At a time when the world is at the cusp of tipping over a cliff of destruction, poet Santosh Bakaya’s collection of peace poems ‘Where are the lilacs?’ comes as a grim reminder of reality but also gives the answer as it envelopes in it the message of peace.
Through her meaning-laden verse, Santosh Bakaya takes the reader through the fields of time, the struggle of millions trying to escape the throes of war and brings forth the voice of the marginalised. We hear echoes of those kids whose life was reduced to that of a flicker, the orphans whose innocence was ripped apart by the bombs and bullets of the ‘righteous’.
The songs take us on a journey where one can hear crickets on a sleepy evening, birds bursting into a melody upon chancing on rain and bask upon frisky squirrels on their hind legs of anticipation.
The poem ‘And The Earth No Longer Slept’ talks about positive change after a long dry spell. The transcendence of the scenery from one which was sullen, parched and hopeless to a vibrant one with magical rains which stir the flora and fauna. The following lines from the poem give us a sense of a better future, where the ones who have been hurt by hard times get back on the path of rebuilding.
After having played truant, now the rain poured and poured.
An injured lapwing its lost confidence regained
No longer to invisible shackles chained
Its leg no longer pained
This is a nutshell of the first section of the Collection and talks about the rain which is not just a physical entity but also a rain of memories – both good and bad. It is a metaphysical rain of the spirits that have long endured in the face of war and misery, the voice of the subaltern.
From rains to turbidity of war
The second section is fiercer in its demeanour as the drums of war beat nearby. It opens with the immortal words of H.W. Longfellow – Over the whole earth, still it is Thor’s day. The opening poem is titled ‘Onward they trooped’ and talks about scores of refugees, broken in spirit, walking towards a new home and hearth. Ripped apart from their homeland, they walk with broken spirits and brave dangers for their survival.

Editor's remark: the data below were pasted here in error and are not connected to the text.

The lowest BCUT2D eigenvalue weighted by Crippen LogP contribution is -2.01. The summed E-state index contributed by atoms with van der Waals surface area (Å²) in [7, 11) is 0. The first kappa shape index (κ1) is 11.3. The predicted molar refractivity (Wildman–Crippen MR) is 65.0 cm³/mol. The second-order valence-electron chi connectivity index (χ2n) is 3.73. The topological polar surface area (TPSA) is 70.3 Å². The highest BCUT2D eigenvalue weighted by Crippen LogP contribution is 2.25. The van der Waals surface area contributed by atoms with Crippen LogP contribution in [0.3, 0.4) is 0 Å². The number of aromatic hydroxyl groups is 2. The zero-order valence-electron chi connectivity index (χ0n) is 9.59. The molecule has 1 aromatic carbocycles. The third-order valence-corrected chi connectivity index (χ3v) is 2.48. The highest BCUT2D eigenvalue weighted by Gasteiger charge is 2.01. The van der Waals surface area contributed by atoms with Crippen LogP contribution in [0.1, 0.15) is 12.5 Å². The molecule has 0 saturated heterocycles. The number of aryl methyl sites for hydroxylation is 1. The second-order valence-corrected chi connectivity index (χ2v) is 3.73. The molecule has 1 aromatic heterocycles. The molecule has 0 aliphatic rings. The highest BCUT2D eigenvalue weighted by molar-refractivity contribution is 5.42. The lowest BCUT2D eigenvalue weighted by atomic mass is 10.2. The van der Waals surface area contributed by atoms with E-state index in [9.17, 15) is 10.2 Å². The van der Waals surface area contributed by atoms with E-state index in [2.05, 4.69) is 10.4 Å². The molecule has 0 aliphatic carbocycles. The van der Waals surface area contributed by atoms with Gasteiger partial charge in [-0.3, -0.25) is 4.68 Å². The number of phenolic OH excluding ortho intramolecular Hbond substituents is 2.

The clouds hung low, thunder growled
Onwards they marched.
Waiting in an expectancy of fear
For something worse to happen.
The above lines take the reader to that muddy field which the refugees tread and we further delve in their lives and watch them erupt in smiles upon reaching the border. Their eyes shine with hope and this gives us strength for making an effort for a better future for our generations which still have greatness and kindness in their hearts.
We search for peace in the little boy who is overjoyed on selling a sticker to a kind soul, we see a glimpse of it in the embrace of lovers caught in the middle of a strife. We are jolted by the smile of a teddy bear, sitting next to a tiny boy who was embraced by untimely death. Through this turmoil, the one thread that binds the fabric of humanity together is the ever prevailing thought of peace, the kindness of the human soul and the rekindling of hope.
The book’s last verse sums up the anticipation of a better tomorrow with Santosh Bakaya giving us food for thought by saying:
Let the bells chime
Let the glowworm shine.
In the New Year, there will be joy, there will be peace.
It is a must read for the young and the old alike, for it serves up the memories of the past and intersperse them with the coming future.